The St. Zita Society by Ruth Rendell (Scribner) – Three-time Edgar winner Rendell writes a novel that radiates tension, sweeping along as the clandestine gets exposed, and a killer and an accomplice brainstorm about stashing a body. The plot follows one posh block of London, and the deadly ways in which the residents’ lives intertwine. While delineating a dozen or so characters, Rendell makes each sufficiently viable to intrigue her audience and clash with one another. Check out our profile of Rendell, the author of 70 books.
After Eli by Rebecca Rupp (Candlewick) - Daniel, a wry and thoughtful narrator, looks back on the summer when he was 14, three years after his older brother, Eli, died in Iraq at age 22. Rupp skillfully weaves Daniel’s memories of larger-than-life Eli and his lingering anger about his death with Daniel’s day-to-day challenges, including his dysfunctional family (Daniel repeatedly clashes with his father, and his mother is all but catatonic, continuing to mourn Eli); his frustrations with his popular but conventional friends; his attraction to Isabelle, a gorgeous and free-spirited newcomer to town; and his nascent friendship with school outcast Walter. Throughout, Daniel adds to his “Book of the Dead,” in which he documents famous and infamous deaths that seem tragic, senseless, or cruel.
Where’d You Go, Bernadette by Maria Semple (Little, Brown) - Semple (a writer for Arrested Development) centers this novel around eighth-grader Bee: the daughter of Microsoft genius Elgin Branch and Bernadette Fox, a once-famous architect who has become a recluse in her Seattle home. Bee has a simple request: a family cruise to Antarctica as a reward for her good grades. Her parents acquiesce, but not without trepidation. Bernadette’s social anxiety has become so overwhelming that she’s employed a personal assistant from Delhi Virtual Assistants Intl. (who makes “$0.75 USD/hr.”). A day before the trip, Bernadette disappears, and Bee gathers clues to find out where she went. The result is a compelling composite of a woman’s life and the way she’s viewed by the many people who share it. A satisfying caper full of heart. Check out a Q&A with Semple.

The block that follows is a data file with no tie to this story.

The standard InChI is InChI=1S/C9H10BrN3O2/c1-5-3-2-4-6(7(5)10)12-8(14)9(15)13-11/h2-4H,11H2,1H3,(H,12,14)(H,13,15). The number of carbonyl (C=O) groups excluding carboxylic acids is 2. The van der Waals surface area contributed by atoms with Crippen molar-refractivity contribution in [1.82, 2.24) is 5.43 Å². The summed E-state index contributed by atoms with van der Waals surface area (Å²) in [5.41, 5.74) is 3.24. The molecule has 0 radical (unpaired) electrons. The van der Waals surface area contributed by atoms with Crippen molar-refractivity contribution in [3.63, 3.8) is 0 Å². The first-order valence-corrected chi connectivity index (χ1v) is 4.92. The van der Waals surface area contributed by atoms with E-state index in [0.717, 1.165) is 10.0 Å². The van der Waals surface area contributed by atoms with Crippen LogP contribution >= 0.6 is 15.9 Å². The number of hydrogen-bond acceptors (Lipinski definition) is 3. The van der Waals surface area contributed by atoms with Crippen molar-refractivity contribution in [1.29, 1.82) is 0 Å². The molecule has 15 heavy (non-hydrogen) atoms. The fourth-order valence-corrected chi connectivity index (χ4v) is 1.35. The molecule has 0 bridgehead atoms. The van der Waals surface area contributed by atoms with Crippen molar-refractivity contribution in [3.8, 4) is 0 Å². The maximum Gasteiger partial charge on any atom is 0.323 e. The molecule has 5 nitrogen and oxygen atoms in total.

We’re Flying by Peter Stamm, trans. from the German by Michael Hofmann (Other Press) - The characters in Stamm’s generous new collection engage right away via their seeming transparency. No sense of author omniscience separates the reader from protagonists coping with issues large (the death of a spouse) or small (a bandage put on too tight). Often, issues begin as small annoyances that develop menacingly. In the title story, a day-care worker becomes increasingly frustrated when she’s forced to stay with a young charge whose affluent parent fails to pick him up. In the surprising “Children of God,” a young clergyman struggling to gain a foothold in his new rural parish encounters a pregnant woman who claims that she’s a virgin. Stamm connects so closely to the psyches of these individuals that his style becomes mutable, variously suggesting the eerie claustrophobia of Shirley Jackson, the brittle edge of Raymond Carver, and even the warmth of Lorrie Moore.
Syndrome E by Franck Thilliez, trans. from the French by Mark Polizzotti (Viking) - Spare evocative prose propels French author Thilliez’s stellar U.S. debut. When French film buff Ludovic Sénéchal goes blind after viewing an old short he picked up at an estate sale in Lille, Belgium, he calls ex-girlfriend Lucie Henebelle, a police lieutenant in Lille. Lucie, who’s preoccupied with the illness of one of her daughters, views the mysterious film without losing her vision, though she’s shaken by its violent, disturbing images. Meanwhile, Chief Insp. Franck Sharko of the Paris Violent Crimes unit, who lost his wife and daughter five years earlier “in horrible circumstances,” must sort out how five bodies, each missing the top of its skull, ended up buried in a riverbank in a small town near Le Havre. The way Thrilliez connects these two threads is just the beginning of the enjoyment for readers, who will likely devour this crackerjack story in one sitting.